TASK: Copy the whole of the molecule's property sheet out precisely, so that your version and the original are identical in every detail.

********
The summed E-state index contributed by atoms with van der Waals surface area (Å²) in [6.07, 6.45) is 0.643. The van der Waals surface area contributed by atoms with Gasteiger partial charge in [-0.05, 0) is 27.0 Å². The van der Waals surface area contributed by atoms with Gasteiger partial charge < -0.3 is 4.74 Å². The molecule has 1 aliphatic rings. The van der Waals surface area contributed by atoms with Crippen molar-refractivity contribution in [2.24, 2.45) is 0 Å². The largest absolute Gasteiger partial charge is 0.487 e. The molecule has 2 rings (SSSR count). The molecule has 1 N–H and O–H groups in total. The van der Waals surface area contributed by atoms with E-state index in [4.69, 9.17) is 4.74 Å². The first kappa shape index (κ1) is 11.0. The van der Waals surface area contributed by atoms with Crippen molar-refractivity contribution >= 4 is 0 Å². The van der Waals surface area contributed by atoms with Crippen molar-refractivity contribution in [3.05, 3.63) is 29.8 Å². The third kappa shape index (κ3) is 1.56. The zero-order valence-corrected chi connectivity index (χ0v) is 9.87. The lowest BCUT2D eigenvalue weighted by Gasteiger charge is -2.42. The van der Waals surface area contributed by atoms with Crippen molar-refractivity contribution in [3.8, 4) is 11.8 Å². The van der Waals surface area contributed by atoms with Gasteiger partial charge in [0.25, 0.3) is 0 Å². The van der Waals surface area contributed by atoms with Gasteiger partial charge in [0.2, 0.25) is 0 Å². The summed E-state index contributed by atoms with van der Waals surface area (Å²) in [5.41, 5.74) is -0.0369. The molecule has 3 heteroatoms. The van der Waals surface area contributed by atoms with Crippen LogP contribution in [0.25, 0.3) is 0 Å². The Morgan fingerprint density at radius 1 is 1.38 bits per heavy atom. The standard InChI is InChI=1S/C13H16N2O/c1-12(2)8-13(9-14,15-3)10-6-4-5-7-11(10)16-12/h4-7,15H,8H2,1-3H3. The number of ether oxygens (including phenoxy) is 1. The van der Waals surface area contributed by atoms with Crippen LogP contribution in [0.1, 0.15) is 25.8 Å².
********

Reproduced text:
The summed E-state index contributed by atoms with van der Waals surface area (Å²) in [6.07, 6.45) is 0.643. The van der Waals surface area contributed by atoms with Gasteiger partial charge in [-0.05, 0) is 27.0 Å². The van der Waals surface area contributed by atoms with Gasteiger partial charge < -0.3 is 4.74 Å². The molecule has 1 aliphatic rings. The van der Waals surface area contributed by atoms with Crippen molar-refractivity contribution in [2.24, 2.45) is 0 Å². The largest absolute Gasteiger partial charge is 0.487 e. The molecule has 2 rings (SSSR count). The molecule has 1 N–H and O–H groups in total. The van der Waals surface area contributed by atoms with E-state index in [4.69, 9.17) is 4.74 Å². The first kappa shape index (κ1) is 11.0. The van der Waals surface area contributed by atoms with Crippen molar-refractivity contribution >= 4 is 0 Å². The van der Waals surface area contributed by atoms with Crippen molar-refractivity contribution in [3.05, 3.63) is 29.8 Å². The third kappa shape index (κ3) is 1.56. The zero-order valence-corrected chi connectivity index (χ0v) is 9.87. The lowest BCUT2D eigenvalue weighted by Gasteiger charge is -2.42. The van der Waals surface area contributed by atoms with Crippen molar-refractivity contribution in [3.8, 4) is 11.8 Å². The van der Waals surface area contributed by atoms with Gasteiger partial charge in [0.25, 0.3) is 0 Å². The van der Waals surface area contributed by atoms with Gasteiger partial charge in [0.2, 0.25) is 0 Å². The summed E-state index contributed by atoms with van der Waals surface area (Å²) in [5.41, 5.74) is -0.0369. The molecule has 3 heteroatoms. The van der Waals surface area contributed by atoms with Crippen LogP contribution in [0.25, 0.3) is 0 Å². The Morgan fingerprint density at radius 1 is 1.38 bits per heavy atom. The standard InChI is InChI=1S/C13H16N2O/c1-12(2)8-13(9-14,15-3)10-6-4-5-7-11(10)16-12/h4-7,15H,8H2,1-3H3. The number of ether oxygens (including phenoxy) is 1. The van der Waals surface area contributed by atoms with Crippen LogP contribution in [0.1, 0.15) is 25.8 Å².